[The Court briefly discusses proof offered in the [buyer]'s brief of 15 March 2000 and reaches the conclusion that the testimony offered would not shed any light on the question of whether a notice of non-conformity had been given.]

Since the [buyer] was unable to prove that it notified the [seller] of the alleged non-conformity of the goods, it is not entitled to a reduction of the purchase price under Art. 50 CISG.

Contrary to the [buyer]'s submission, the notice of non-conformity was not dispensable in accordance with Art. 40 CISG. Under this provision, the seller is not entitled to rely on the provisions of articles 38 and 39 if the lack of conformity relates to facts of which it knew or could not have been unaware and which it did not disclose to the buyer. [Buyer]'s submission that the substitute delivery was part of the same mass of rock as the initial delivery (which had undisputedly been defective) is pure conjecture. However, even if it this were the case, it would not prove that the [seller] was aware of or could not have been unaware of the non-conformity of the substitute delivery. Again, the onus of proof is on the [buyer] (cf. Staudinger/Magnus, Wiener UN-Kaufrecht, Art. 40 n. 5 and 13). The notice of non-conformity under Art. 39 cannot therefore be dispensed with. In the end, it is thus irrelevant that the testimony given by witness D. managed to convince the Court that the [buyer] itself had selected both the substitute delivery of the already refined "verde maritaca" and the remainder of the delivery at the [seller]'s place of business.

d) Finally, with respect to the request for alternative relief submitted by the [buyer], it does not possess a right of retention under Art. 71 CISG with respect to the purchase price for 40% of the goods, that is, DM 8,000.00.

Art. 71(1) allows a party to suspend the performance of its obligations under the sales contract. Given the prerequisites of Art. 71(1), the suspension of [buyer]'s performance does not constitute a breach of contract, but expresses the right to unilaterally modify the time of performance due to the surrounding circumstances (cf. Piltz, Internationales Kaufrecht, 4 n. 255). The entitlement to suspend performance remains until the breach ceases to exist, until the other party commits a fundamental breach of contract, or until the other party provides adequate assurance of performance under Art. 71(3) CISG (cf. Piltz, Internationales Kaufrecht, 4 n. 257). The party suspending performance must immediately give notice of the suspension to the other party (Art. 71(3) CISG). As soon as [buyer] has made the decision to suspend its performance, it is bound to inform the other party without delay, which regularly requires an appropriate sending of the notice as stipulated by Art. 27 CISG (cf. Piltz, Internationales Kaufrecht, 4 n. 261; Staudinger/Magnus, Wiener UN-Kaufrecht, Art. 71 n. 45). The [buyer] did not give any such notice.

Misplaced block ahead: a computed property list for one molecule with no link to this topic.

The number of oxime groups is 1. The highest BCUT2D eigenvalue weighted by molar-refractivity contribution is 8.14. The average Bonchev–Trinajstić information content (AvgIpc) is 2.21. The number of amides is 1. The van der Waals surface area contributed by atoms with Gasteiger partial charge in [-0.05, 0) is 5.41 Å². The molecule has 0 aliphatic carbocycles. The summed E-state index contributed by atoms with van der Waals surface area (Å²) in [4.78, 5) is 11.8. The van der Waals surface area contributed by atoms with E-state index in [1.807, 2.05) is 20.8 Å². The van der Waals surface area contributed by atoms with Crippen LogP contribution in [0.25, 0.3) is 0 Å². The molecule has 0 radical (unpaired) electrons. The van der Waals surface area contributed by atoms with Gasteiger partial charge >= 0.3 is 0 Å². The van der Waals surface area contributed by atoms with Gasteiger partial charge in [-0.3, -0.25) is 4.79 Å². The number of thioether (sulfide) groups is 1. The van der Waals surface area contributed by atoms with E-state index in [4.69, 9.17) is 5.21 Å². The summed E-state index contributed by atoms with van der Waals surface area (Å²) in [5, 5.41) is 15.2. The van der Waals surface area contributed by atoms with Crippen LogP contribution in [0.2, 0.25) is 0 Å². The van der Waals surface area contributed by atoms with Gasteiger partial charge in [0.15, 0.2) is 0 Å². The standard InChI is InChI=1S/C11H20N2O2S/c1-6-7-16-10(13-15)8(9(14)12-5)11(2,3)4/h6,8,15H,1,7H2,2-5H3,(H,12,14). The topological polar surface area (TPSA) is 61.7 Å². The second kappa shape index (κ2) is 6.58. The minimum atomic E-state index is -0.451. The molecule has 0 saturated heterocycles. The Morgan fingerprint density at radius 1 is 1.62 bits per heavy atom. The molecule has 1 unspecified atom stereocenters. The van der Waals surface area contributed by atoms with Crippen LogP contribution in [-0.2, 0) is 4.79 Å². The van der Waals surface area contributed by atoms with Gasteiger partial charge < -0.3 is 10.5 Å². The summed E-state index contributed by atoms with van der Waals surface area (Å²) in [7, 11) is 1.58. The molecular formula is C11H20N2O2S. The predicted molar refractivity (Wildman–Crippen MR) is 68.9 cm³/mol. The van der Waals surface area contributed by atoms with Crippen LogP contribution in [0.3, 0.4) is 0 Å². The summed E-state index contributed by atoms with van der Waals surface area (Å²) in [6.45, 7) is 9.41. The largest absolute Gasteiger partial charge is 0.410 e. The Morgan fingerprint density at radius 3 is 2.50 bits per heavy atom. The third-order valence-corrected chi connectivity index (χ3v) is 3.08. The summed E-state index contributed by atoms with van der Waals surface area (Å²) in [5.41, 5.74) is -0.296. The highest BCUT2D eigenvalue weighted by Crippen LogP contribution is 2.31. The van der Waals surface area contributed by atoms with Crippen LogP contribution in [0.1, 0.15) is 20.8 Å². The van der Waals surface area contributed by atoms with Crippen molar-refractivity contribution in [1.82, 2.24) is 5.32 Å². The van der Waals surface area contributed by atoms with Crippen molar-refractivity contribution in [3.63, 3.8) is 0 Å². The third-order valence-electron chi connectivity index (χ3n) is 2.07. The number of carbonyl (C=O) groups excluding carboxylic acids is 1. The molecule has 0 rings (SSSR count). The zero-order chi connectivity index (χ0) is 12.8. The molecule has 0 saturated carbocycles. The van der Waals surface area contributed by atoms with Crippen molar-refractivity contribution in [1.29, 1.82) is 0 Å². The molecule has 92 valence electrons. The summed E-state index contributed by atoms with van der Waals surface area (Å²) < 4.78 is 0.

Simply failing to pay the purchase price does not replace the notification that payment of the purchase price is being suspended until the other party properly fulfils the contract. Such a suspension of performance would furthermore contradict [buyer]'s own submission, according to which the parties had agreed on a modification of contract by reducing the purchase price. Following the submission, a suspension of performance until a substitute delivery was effected was thus not the [buyer]'s intent. Since the [buyer] did not notify the [seller] of the suspension, [buyer] was not entitled to suspend its performance (cf. v.Caemmerer/Schlechtriem, Kommentar zum einheitlichen UN-Kaufrecht, Art. 71 m- 21 and 30; AG [*] Frankfurt, IPRax [*] 1991, 345 [<http://cisgw3.law.pace.edu/cases/910131g1.html>]. The declaration was issued for the first time in the brief arguing the appeal on 2 December 1999 (after three years) and was thus belated. The [buyer] is therefore not entitled to rely on Art. 71(1) CISG.


* All translations should be verified by cross-checking against the original text. For purposes of this translation the Plaintiff-Appellee of Italy is referred to as [seller] and the Defendant-Appellant of Germany is referred to as [buyer]. Monetary amounts in German currency (Deutsche Mark) are indicated as [DM].

Translator's note on other abbreviations: AG = Amtsgericht [Local Court]; BGBl. = Bundesgesetzblatt [German Federal Law Gazette]; Cc = Codice Civile [Italian Civil Code]; EGBGB = Einführungsgesetz zum Bürgerlichen Fesetzbuche [German Code on the Conflict of Laws]; IPRax = Praxis des Internationalen Privat- und Verfahrensrechts [German Law Journal]; ZPO = Zivilprozeßordnung [German Civil Procedure Code].

** Ruth M. Janal, LL.M. (UNSW), a PhD candidate at Albert-Ludwigs-Universität Freiburg, has been an active participant in the CISG online database of the University of Freiburg.

*** Camilla Baasch Andersen is a Lecturer in International Commercial Law at the Centre for Commercial Law Studies, Queen Mary, University of London and a Fellow of the Institute of International Commercial Law of the Pace University School of Law. She is currently finishing her PhD thesis on the uniformity of the CISG at the University of Copenhagen.